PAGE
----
I live in Hackney, which makes me lucky for lots of reasons. London Fields Lido, Clissold Park, Dalston Rio, The Dove on Broadway Market...Hackney has it all (providing you don't mind controlled parking zones, gang warfare, fly-tipping and foxes doing horrible things to each other in your garden at night).

But most of all I'm lucky because Hackney is one of the five host boroughs of the London Olympics. And if you're one of the million or so people who live in one of those boroughs, there is a simple answer to the question "will hosting the Olympics have a positive impact on your life?" It's "yes".

OK, I get the local paper stuffed through my letter box so I know there are a few groups with their own particular gripes about a large swathe of east London being turned into a building site, but for the vast majority of us having the Olympics on our patch is an undeniably good thing.

Could, however, I say the same if I lived in Aberdeen, Bristol or Coleraine?

Lord Coe unveils the the London 2012 logo

Probably not if Monday evening's BBC Radio 5 Live debate on how the nation feels about the Games is anything to go by.

Host Brian Alexander was joined in the studio by Lord Sebastian Coe, the chairman of London 2012's organising committee, and Tessa Jowell, the Olympics minister, for what John Barnes once described as 90 minutes of "sheer hell".

Coe, apparently, had told the programme's producers he was hoping things would get a bit punchy. You know, an irate call from somebody who preferred Steve Ovett, or a complaint from a pensioner in the Hebrides who thinks it is unfair the people of Stratford are getting a new swimming pool when they already have the Royal Shakespeare Company for kicks.

I wonder if he is now pondering that old saying about being careful what you wish for.

But at least Coe seemed to enjoy the cut and thrust of being told the Games were either "only for Londoners", "a shocking waste of money" or both, and he certainly gave as good as he got.

Jowell, on the other hand, at times sounded like a sixth-former who had spent weeks cramming for a question on Disraeli's foreign policy only to turn over the paper and find questions on the decline of the Liberal Party - I've been there and it's a dark place.

There were moments when I thought she might give up trying to sell London 2012 to the sceptical regions and nations and say "OK, have it your way, let's move the whole thing to Coventry...or Paris".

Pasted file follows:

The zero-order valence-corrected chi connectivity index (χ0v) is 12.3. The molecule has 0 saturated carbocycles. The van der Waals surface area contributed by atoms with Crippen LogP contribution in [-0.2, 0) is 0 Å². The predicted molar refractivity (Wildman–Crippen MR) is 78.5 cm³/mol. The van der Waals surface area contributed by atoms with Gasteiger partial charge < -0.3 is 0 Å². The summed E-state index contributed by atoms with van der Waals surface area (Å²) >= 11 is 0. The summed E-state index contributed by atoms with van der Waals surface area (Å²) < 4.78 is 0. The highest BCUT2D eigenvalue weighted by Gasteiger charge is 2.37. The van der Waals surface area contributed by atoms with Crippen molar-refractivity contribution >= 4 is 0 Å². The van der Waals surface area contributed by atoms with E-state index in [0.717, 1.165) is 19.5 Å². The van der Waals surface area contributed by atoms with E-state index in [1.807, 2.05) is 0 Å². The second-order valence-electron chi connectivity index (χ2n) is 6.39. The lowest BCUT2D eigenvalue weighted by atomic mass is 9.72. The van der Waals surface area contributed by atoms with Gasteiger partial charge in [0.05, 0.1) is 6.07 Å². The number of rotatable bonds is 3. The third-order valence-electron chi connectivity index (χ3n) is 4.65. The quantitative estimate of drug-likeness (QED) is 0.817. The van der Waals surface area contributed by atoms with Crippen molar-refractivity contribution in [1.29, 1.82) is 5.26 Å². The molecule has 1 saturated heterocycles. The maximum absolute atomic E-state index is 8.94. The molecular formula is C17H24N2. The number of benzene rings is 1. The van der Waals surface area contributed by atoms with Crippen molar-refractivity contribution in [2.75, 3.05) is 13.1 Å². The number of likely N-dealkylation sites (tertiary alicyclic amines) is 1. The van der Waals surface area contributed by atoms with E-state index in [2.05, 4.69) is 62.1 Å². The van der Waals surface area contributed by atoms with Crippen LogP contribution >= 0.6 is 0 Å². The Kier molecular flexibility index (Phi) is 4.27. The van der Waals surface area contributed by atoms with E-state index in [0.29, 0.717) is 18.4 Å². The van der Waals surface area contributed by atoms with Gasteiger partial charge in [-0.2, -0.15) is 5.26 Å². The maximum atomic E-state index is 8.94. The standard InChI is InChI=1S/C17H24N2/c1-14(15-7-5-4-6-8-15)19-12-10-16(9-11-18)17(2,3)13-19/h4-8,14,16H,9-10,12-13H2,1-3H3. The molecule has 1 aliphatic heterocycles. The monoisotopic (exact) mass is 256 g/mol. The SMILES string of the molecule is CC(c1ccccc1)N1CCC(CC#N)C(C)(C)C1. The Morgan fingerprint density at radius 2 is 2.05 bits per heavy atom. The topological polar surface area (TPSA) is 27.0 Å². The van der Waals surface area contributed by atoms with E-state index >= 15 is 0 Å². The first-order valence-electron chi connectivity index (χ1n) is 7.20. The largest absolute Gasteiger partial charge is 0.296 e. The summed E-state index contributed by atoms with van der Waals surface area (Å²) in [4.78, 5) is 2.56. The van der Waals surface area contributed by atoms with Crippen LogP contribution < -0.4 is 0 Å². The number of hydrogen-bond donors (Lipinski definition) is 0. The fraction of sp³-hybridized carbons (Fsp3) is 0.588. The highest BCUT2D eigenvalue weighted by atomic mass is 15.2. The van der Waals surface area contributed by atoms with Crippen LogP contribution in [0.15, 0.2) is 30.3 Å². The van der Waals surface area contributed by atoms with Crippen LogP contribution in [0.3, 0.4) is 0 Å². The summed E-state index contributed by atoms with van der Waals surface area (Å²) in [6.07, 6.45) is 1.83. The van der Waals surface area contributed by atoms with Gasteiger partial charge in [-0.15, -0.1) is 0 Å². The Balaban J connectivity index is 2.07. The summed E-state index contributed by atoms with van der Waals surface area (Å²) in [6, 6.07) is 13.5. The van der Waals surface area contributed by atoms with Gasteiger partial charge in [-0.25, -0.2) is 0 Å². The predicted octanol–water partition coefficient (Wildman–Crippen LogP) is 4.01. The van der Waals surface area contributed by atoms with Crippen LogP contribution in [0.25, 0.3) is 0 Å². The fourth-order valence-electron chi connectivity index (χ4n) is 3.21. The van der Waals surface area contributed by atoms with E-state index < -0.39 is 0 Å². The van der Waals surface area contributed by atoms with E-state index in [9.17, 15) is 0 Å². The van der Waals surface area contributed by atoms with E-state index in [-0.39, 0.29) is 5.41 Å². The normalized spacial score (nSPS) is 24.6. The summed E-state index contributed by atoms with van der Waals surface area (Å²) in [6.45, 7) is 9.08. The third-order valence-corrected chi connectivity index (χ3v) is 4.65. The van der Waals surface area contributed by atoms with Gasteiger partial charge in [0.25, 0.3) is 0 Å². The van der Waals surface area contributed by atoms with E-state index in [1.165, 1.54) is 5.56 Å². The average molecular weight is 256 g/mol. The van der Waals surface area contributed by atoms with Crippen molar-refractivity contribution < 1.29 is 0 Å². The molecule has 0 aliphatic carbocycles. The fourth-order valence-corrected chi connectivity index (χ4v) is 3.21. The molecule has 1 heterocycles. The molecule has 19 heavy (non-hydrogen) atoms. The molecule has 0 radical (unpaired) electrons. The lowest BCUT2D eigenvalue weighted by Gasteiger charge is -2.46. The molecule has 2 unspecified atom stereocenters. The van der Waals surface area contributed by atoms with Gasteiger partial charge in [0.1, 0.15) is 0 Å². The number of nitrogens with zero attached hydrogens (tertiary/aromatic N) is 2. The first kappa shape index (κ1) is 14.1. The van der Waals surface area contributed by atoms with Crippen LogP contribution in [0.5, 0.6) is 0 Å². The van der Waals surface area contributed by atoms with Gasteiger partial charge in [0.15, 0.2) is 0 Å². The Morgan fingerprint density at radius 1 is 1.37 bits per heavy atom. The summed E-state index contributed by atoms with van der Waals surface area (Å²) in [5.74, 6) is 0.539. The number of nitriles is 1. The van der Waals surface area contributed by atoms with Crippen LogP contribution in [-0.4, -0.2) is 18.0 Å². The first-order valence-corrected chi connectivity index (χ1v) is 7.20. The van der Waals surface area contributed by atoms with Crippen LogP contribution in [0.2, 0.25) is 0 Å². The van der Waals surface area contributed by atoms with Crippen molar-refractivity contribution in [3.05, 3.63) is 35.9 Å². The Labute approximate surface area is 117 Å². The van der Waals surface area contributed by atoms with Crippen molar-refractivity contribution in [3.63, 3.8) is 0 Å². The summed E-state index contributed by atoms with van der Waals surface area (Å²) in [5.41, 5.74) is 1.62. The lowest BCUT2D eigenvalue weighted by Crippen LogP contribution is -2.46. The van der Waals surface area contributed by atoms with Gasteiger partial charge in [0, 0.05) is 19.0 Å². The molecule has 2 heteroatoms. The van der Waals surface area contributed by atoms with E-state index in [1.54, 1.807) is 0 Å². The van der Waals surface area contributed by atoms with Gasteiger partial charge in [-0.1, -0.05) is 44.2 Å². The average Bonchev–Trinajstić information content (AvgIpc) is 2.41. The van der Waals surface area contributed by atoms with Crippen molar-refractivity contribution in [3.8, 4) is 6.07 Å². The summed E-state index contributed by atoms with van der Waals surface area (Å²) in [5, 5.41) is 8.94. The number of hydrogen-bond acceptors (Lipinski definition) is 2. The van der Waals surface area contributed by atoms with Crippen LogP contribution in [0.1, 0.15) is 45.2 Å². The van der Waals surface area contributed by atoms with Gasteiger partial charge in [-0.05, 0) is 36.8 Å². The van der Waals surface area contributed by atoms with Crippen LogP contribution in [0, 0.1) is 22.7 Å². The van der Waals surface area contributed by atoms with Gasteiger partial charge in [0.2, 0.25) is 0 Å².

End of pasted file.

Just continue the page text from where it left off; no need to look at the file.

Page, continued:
Struggling to pin down exactly what London 2012's "legacy" for the nation would be, Jowell retreated behind the old trick of throwing seemingly massive amounts of money at us - £100m extra for this, £140m over three years for that - and making jam tomorrow-type promises about new opportunities for all.

When asked outright for something a tax payer in Cardiff or Carlisle could look forward to, Jowell could only come up with the dubious claim that legions of foreign sports stars would be arriving some time soon to begin their Olympic preparations.

I say dubious because London is a temperate kind of town that doesn't require a great deal of acclimatisation, is handily placed for most nations from a time zone point of view and is ever so convenient for many of the bigger Olympic teams - do you really think the French, Germans and Italians will train in Yorkshire when they can do that at home?

Once the likes of Bath, Loughborough and Sheffield have sorted out who is going to get the Australian, Chinese and US teams (although sporting centres like La Manga may have something to say about that) what does that leave for the rest of the UK?

Lord Coe puts Tessa Jowell in the right direction

No, the best answer to the "so what am I going to get out of London 2012 over here in Belfast?" question came from Coe. He took a leaf out of JFK's book to simply turn the question around - you'll get from the Games what you choose to put in.

Take up a new sport, pick up an old one, get involved at local level or just sit back and enjoy the show, whichever you choose there will be plenty to get excited about.

He also correctly identified the real, nation-wide potential of the Games - this is a once-in-a-generation opportunity to raise (all) sport's profile in this country and reverse decades of under-investment and political indifference.

London 2012 clearly has to be about more than a fortnight's great sport and new leisure facilities and transport infrastructure for me and my neighbours - as welcome as all of that will be, even I have to admit £9.3bn does not represent wonderful value for money.

So it has to be about using sport to improve lives, inspire youngsters, rejuvenate the not-so young, reach marginalised communities and generally make us all feel slightly better about ourselves and the country we call home.

Coe, Jowell and everybody else involved in the London 2012 project now have to communicate that message to the type of people who called in on Monday and deliver on these promises in fours years' time and beyond.

The task for people like me, Brian Alexander and Monday's star caller AJ is to keep their eyes on the prize.

Matt Slater is a BBC Sport journalist focusing on sports news. Our FAQs should answer any questions you have.


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